Though there are elements in Dune that have not held up well over the years. Most notably, some of the special effects. These are easy to overlook in the grander scheme of things. There are just as many elements in Dune that look just as impressive today as they did then. Most notably, the set and costume design, and the giant sand worms.
Another area where Dune excels is its extraordinary cast that features many actors/actresses who would continue to work with David Lynch in his post Dune films. With the most surprising performance being Kyle MacLachlan (Blue Velvet, Twin Peaks) in the role of a christ-like character named Paul Atreides. He delivers a measured performance that perfectly sets his character apart from the rest of the characters. That said, the entire cast are all very good in their respective roles.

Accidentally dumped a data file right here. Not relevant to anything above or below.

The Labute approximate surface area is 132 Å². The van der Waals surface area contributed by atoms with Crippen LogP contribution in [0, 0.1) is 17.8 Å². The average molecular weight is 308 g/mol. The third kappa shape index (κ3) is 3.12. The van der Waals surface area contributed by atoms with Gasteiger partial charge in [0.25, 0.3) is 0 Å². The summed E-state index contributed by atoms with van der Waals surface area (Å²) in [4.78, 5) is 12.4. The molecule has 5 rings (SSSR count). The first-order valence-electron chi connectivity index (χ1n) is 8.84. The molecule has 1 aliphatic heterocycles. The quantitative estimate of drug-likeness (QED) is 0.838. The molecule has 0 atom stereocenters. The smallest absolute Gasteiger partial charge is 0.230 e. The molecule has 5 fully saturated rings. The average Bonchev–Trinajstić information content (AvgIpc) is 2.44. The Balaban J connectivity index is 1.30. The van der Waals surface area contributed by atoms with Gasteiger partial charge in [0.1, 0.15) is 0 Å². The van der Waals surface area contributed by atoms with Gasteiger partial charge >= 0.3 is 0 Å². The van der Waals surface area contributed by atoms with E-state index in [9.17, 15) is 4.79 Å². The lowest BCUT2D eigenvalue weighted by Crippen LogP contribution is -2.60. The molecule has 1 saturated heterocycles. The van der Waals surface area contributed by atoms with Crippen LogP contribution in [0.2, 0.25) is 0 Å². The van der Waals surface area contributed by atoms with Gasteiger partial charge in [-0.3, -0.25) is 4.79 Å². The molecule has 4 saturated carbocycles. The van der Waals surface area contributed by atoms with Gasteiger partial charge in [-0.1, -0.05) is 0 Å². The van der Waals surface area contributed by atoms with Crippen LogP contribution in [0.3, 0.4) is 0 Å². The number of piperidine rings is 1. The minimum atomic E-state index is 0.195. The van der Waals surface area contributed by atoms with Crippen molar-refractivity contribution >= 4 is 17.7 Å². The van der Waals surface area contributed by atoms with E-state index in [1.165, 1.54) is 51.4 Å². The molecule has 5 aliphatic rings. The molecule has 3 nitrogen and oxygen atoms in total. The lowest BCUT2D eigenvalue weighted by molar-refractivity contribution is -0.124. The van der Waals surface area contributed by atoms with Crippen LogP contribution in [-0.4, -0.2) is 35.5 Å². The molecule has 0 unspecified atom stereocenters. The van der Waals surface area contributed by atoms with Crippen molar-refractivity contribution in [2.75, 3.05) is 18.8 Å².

It's not surprising that Dune is a multilayered film, when one considers its source. There are things in Dune that I now see that eluded me when I first saw it as a teenager. It’s ultimately a film that really benefits from multiple viewings. Where most 1980’s Sci-Fi targeted a younger audience, Dune was a cerebral film that was in contrast to other films from that era.
Reportedly, Dune was the first installment of what would have been multiple films. It’s a shame Dune performed poorly at the box office and that we never got to see David Lynch expand upon his vision of Dune. Fortunately, time was on David Lynch’s Dune’s side and over the years the film has built a huge devoted following.
Arrow Video continues to deliver with their 4K UHD releases. And their Dune release is another exemplary release that comes with a rock-solid audio/video presentation and a wealth of insightful extra content that, highly recommended.
4K UHD screenshots.
Written by Michael Den Boer